Sunday, May 17, 2009

Deaf Inventor Aids the Deaf

I recently came across a short article about a deaf inventor who lived and worked in Brookline at the beginning of the 20th century. I thought I'd do some quick research and a brief write-up.

Little did I know how complex and interesting the story of William E. Shaw would turn out to be.

Shaw, who had been deaf since the age of 5, designed and built a series of special electric devices -- telephones, doorbells, alarm clocks, burglar alarms, and more -- all for use by those who could not hear.

His work won praise from Alexander Graham Bell and an invitation from Thomas Edison to work at Edison's laboratories in New Jersey. Shaw and his wife and son were also at the center of a controversial custody battle that revolved in part around the rights and abilities of deaf parents to raise hearing children.

William Edward Shaw was born in St. John, New Brunswick, Canada in 1869, the son of a sea captain and his wife. Shaw lost his hearing after a bout of spinal meningitis when he was 5, and his father took the boy to sea with him in the hope that a change in climate would help his recovery.

After the father died in 1877, the family moved to Portland, Maine. Shaw was educated there and later at the American School for the Deaf in Hartford, Connecticut. After graduating in 1893, he worked at a carriage factory and then at Anchor Electric in Boston and the Holtzer Cabot Electric Company in Brookline, moving to Brookline before the turn of the century.


It was in his home laboratory at 12A Linden Street that Shaw worked on many of his inventions, including:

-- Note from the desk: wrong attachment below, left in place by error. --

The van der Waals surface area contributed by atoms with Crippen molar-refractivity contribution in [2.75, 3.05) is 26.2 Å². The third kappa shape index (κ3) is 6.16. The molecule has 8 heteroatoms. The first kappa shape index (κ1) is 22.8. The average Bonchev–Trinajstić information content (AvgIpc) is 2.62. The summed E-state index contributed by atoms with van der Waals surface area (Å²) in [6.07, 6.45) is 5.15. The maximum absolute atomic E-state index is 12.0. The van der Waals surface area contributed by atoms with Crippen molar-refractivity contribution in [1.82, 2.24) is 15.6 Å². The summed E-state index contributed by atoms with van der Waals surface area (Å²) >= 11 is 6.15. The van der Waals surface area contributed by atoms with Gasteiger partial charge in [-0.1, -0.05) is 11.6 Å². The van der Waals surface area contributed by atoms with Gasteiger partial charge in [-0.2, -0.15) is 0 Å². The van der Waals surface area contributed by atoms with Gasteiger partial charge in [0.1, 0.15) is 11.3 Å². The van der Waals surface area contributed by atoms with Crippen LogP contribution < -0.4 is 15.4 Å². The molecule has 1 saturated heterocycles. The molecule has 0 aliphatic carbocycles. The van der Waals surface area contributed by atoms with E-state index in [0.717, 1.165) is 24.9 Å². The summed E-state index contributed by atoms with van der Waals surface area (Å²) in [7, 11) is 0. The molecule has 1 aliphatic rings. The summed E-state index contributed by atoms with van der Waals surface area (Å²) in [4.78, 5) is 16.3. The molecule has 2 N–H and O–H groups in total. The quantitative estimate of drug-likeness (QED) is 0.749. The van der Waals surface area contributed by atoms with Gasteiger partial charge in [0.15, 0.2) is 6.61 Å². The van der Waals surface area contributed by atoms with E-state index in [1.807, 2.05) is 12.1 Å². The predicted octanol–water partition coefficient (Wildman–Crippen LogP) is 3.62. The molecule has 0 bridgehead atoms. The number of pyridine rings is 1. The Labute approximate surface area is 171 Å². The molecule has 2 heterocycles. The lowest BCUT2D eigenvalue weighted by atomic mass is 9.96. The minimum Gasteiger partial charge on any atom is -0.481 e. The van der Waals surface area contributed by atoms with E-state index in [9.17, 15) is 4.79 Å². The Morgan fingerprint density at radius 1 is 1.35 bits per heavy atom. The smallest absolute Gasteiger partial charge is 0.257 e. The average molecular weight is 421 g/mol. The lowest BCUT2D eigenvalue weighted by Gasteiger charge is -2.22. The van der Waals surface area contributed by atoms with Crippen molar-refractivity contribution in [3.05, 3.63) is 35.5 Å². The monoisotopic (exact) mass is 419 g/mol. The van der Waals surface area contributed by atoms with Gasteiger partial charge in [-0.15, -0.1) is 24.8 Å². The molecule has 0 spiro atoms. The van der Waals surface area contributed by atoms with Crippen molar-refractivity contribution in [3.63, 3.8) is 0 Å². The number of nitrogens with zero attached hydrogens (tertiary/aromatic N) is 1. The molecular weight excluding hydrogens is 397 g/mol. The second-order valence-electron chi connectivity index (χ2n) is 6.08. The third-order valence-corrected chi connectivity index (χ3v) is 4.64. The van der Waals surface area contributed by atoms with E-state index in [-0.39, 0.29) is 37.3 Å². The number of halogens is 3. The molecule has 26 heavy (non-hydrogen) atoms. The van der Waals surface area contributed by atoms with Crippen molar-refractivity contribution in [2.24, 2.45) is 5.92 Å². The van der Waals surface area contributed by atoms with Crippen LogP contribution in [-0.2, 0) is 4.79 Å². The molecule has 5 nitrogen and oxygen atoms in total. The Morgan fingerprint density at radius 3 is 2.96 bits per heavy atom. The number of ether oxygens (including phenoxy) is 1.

• the "talkless telephone," which enabled deaf people to send messages over a telephone line by typing on an ordinary typewriter which caused light bulbs with letters and numbers on them to be lit up at the other end of the line.
  • a doorbell that activated not a chime, but flashing lights (different colors for the front and back doors), an electric fan pointed at the bed, and other kinds of soundless alerts.
  • an alarm clock that agitated the sleeper's pillow to wake them up.
  • a baby monitor that alerted parents to the movements of a restless baby by flashing lights or shaking the parent's pillow.

William Shaw, 1924
Image from Popular Science, November 1924

Alexander Graham Bell, whose research on hearing and speech -- both his mother and wife were deaf -- led to his invention of the telephone, met and corresponded with Shaw. In a 1904 note, Bell wrote to Shaw:

"I have always been greatly interested in your inventions for the Deaf, and trust that the future may bring you continued success in the pursuit of your worthy inventions." (See an image of the note.)

There is no indication that Shaw's inventions were produced commercially or widely adopted. (His only patent appears to have been for an arcade shooting game in which the target would light up when hit while everything around it went dark.) But the inventor and his efforts garnered widespread attention with numerous articles in Boston-area newspapers as well as the New York Times, the Washington Post, and other publications around the country.

William Shaw in his lab, 1924
Image from the Boston Globe, November 15, 1924

He was also an advocate of both electrical knowledge and the deaf community, giving demonstrations that raised money for programs and organizations for the deaf and promoting the inclusion of electrical work in the curriculum of schools for the deaf.